Pending sales of single-family homes jumped 6.1% (-5.2% y/y) during May, according the National Association of Realtors (NAR), following a little-revised 0.5% April increase. The latest level was the highest in eleven months.
Home sales improved across the country last month. In the Northeast, sales jumped 8.8% (0.2% y/y) to the highest level since June. In the West, sales gained 7.6% (-11.1% y/y) but remained down 17.0% during the last eleven months. In the Midwest, home buying improved 6.3% but remained off 6.6% y/y. In the South, sales rose 4.4% (-2.9% y/y) to the highest level in nine months.
Another reminder that housing is a local biz:
German retail trends are turning lower as three-month, six-month and twelve-month growth rates are all sub-zero. Moreover, sequentially the sales drop is getting progressively larger. Even car registrations are showing a sharp deceleration. The Ifo and ZEW surveys have been slipping, but the GfK survey dedicated to assessing consumer confidence continues to push higher. Yet, German consumers are pulling back. In the quarter-to-date (two of three quarters data are in) retail sales are falling at an impressively weak -6.1% annual rate (-5.9% in real terms). That’s a big chunk of Germany GDP gone negative.
Real retail sales are steady or accelerating in the other early European reporters of retail trends. In the UK and Spain, real sales are growing at a pace of 8.4% and 6.3%, respectively in the unfolding quarter.
The jobless rate remained at 11.6 percent after the April number was revised down from 11.7 percent, the European Union’s statistics office in Luxembourg said today. The median forecast in a Bloomberg News survey of 26 economists was for the rate to hold at the previous level.
Joblessness continued to vary widely across the euro area in May, from a low of 4.7 percent in Austria to 25.1 percent in Spain. Greece reported a rate of 26.8 percent for March. The unemployment rate for people under 25 in the euro zone decreased to 23.3 percent from 23.4 percent.
Yes, earnings season coming soon!
Over the course of the second quarter, analysts have lowered earnings estimates for companies in the S&P 500 for the quarter. The Q2 bottom-up EPS estimate (which is an aggregation of the estimates for all 500 companies in the index) dropped 1.5% (to $29.01 from $29.45) from March 31 through last Friday.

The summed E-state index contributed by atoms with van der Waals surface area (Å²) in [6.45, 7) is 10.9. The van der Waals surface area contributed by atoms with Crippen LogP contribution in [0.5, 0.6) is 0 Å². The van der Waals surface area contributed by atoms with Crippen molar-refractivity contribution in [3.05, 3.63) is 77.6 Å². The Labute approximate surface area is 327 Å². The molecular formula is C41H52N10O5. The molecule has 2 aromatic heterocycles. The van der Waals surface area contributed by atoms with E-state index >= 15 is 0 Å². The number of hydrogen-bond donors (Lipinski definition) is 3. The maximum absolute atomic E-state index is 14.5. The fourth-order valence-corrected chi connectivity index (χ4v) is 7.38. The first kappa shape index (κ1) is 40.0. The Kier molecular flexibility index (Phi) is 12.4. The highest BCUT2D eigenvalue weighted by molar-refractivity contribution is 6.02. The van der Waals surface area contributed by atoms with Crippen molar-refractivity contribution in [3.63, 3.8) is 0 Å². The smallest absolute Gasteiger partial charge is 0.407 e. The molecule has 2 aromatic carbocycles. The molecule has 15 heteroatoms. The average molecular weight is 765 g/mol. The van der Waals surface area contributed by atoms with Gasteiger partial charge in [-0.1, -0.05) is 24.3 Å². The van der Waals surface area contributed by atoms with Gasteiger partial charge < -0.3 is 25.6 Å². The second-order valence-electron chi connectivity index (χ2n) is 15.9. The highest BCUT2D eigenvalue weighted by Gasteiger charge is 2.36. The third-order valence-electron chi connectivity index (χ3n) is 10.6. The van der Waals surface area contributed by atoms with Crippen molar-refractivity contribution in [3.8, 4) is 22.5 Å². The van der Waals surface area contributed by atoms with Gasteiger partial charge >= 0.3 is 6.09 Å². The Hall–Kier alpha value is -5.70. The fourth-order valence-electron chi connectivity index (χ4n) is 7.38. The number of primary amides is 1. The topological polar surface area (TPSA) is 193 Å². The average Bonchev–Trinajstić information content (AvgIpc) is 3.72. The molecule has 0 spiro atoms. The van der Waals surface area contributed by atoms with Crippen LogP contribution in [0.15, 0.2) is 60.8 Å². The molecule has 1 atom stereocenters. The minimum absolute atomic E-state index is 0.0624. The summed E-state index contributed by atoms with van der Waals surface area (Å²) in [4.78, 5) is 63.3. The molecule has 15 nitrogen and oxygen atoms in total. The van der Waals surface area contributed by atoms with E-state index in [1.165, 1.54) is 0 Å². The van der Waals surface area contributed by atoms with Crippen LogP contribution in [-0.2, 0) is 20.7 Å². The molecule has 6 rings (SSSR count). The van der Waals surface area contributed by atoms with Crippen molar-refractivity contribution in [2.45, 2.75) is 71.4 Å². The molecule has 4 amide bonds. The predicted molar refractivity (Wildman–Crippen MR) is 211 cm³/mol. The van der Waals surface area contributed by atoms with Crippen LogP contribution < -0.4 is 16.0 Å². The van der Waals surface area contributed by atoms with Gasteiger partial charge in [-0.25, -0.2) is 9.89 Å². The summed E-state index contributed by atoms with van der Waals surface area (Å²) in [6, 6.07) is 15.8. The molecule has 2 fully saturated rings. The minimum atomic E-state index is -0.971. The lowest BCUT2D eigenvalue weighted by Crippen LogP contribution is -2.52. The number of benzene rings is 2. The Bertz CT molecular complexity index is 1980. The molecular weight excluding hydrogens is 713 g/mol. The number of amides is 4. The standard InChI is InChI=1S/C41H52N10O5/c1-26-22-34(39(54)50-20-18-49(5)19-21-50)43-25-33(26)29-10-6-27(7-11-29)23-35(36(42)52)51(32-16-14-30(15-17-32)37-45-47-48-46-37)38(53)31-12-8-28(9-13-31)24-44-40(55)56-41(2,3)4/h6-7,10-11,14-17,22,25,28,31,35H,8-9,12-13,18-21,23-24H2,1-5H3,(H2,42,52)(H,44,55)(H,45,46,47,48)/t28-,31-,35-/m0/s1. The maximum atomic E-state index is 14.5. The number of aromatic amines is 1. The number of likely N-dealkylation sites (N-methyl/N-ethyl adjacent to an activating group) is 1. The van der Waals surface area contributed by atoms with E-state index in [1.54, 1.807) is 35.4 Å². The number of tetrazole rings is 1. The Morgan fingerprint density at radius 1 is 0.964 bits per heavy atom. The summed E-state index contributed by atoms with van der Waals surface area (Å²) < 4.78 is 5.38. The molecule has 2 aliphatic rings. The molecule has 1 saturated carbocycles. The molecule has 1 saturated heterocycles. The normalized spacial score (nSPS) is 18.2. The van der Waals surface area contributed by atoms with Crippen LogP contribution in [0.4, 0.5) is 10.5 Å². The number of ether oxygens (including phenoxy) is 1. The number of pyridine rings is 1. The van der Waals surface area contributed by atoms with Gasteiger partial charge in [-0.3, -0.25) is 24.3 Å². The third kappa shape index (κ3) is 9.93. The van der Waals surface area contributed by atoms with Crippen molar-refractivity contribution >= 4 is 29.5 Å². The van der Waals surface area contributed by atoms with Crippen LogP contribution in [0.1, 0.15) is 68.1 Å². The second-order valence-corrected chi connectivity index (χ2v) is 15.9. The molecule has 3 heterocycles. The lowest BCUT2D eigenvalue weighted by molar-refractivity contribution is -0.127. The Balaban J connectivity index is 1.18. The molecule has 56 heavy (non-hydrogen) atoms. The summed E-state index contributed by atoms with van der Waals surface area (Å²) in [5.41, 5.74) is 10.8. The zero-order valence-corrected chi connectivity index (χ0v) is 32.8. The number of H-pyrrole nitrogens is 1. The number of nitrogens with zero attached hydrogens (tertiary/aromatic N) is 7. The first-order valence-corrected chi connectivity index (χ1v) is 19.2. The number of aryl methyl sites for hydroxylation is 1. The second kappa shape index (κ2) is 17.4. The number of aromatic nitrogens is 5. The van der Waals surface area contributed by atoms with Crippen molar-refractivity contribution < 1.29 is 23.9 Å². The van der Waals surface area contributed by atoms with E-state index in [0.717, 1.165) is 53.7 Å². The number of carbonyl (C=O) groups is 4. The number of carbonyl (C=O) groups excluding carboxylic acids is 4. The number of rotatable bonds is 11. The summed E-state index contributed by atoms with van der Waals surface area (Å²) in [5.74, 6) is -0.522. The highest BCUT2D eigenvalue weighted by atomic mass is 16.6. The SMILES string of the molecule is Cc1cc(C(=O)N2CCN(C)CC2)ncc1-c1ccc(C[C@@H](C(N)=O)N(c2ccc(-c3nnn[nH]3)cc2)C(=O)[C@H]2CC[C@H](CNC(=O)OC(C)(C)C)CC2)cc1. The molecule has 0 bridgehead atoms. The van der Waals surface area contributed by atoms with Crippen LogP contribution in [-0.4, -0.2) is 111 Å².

During the past year (4 quarters), the average decline in the EPS estimate during the quarter has been 3.9%. During the past five years (20 quarters), the average decline in the EPS estimate during the quarter has been 2.9%. During the past ten years, (40 quarters), the average decline in the EPS estimate during the quarter has been 4.6%. Thus, the decline in the EPS estimate recorded during the course of the Q2 2014 quarter was smaller than the trailing 1-year, 5- year, and 10-year averages.
In fact, this is the smallest percentage decline in the bottom-up EPS for a quarter since Q1 2011, when the bottom-up EPS estimate for the index fell only 0.6% (to $22.08 from $22.20) during the quarter. While the downward estimate revisions were smaller than average, the expected earnings for the index still declined during the quarter. Over this same time frame, the value of the S&P 500 increased 4.5% (to 1957.22 from 1872.34).
In recent quarters, it has not been unusual for the value of the index to increase at the same time analysts are trimming earnings estimates for the same quarter. It has occurred in 14 of the past 20 quarters (including Q2 2014). During these 14 quarters, the average decrease in the bottom-up EPS has been 2.9%, while the average increase in the value of the index has been 7.2%.
Of the 20 companies that have reported earnings to date for Q2 2014, 14 have reported earnings above the mean estimate and 13 have reported sales above the mean estimate.
And from Scotia Capital:
S&P 500: Q2/14 Earnings Preview: Another Record Quarter
Profit margins keep rising. S&P 500 profit margins have been hovering in the 9%+ range since 2011, with margins pushing to a record high of 9.8% in Q1. Despite skepticism, we believe S&P 500 profit margin will remain stuck at elevated levels in the foreseeable future. We see two factors sustaining margins: rising capacity utilization and low wage pressures.
Until capacity utilization exceeds the 80%-82% level (currently 79%) and wage pressure are more visible, profit margin should continue to defy gravity, in our view, and support earnings growth despite modest top-line expansion.
Looking forward, we expect U.S. earnings growth to remain supported by improving U.S. and global economic activity and strong profit margins. We forecast S&P 500 EPS to expand 9% to US$117 in 2014 and 7% to US$125 in 2015. Bottom-up consensus stands at US$118 and US$132, respectively.